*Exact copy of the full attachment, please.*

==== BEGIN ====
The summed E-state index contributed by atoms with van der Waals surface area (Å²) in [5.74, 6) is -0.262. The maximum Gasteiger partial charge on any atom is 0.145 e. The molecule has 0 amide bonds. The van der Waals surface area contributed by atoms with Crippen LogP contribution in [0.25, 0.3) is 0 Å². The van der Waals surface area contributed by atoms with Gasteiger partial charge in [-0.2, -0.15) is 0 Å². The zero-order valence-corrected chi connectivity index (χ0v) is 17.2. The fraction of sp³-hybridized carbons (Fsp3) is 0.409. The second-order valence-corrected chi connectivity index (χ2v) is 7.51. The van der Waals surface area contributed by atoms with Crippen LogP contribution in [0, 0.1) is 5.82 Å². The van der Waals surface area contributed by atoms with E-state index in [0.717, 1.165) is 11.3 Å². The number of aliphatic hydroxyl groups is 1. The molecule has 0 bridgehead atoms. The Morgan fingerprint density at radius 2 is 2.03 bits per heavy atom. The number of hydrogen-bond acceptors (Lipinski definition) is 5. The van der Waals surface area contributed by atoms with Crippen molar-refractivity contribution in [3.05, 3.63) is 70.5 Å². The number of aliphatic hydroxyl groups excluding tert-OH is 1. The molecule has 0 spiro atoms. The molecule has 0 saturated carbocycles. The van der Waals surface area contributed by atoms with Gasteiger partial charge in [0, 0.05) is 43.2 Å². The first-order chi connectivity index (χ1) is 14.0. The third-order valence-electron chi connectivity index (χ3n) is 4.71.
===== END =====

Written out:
The summed E-state index contributed by atoms with van der Waals surface area (Å²) in [5.74, 6) is -0.262. The maximum Gasteiger partial charge on any atom is 0.145 e. The molecule has 0 amide bonds. The van der Waals surface area contributed by atoms with Crippen LogP contribution in [0.25, 0.3) is 0 Å². The van der Waals surface area contributed by atoms with Gasteiger partial charge in [-0.2, -0.15) is 0 Å². The zero-order valence-corrected chi connectivity index (χ0v) is 17.2. The fraction of sp³-hybridized carbons (Fsp3) is 0.409. The second-order valence-corrected chi connectivity index (χ2v) is 7.51. The van der Waals surface area contributed by atoms with Crippen LogP contribution in [0, 0.1) is 5.82 Å². The van der Waals surface area contributed by atoms with E-state index in [0.717, 1.165) is 11.3 Å². The number of aliphatic hydroxyl groups is 1. The molecule has 0 bridgehead atoms. The Morgan fingerprint density at radius 2 is 2.03 bits per heavy atom. The number of hydrogen-bond acceptors (Lipinski definition) is 5. The van der Waals surface area contributed by atoms with Crippen molar-refractivity contribution in [3.05, 3.63) is 70.5 Å². The number of aliphatic hydroxyl groups excluding tert-OH is 1. The molecule has 0 spiro atoms. The molecule has 0 saturated carbocycles. The van der Waals surface area contributed by atoms with Gasteiger partial charge in [0, 0.05) is 43.2 Å². The first-order chi connectivity index (χ1) is 14.0. The third-order valence-electron chi connectivity index (χ3n) is 4.71.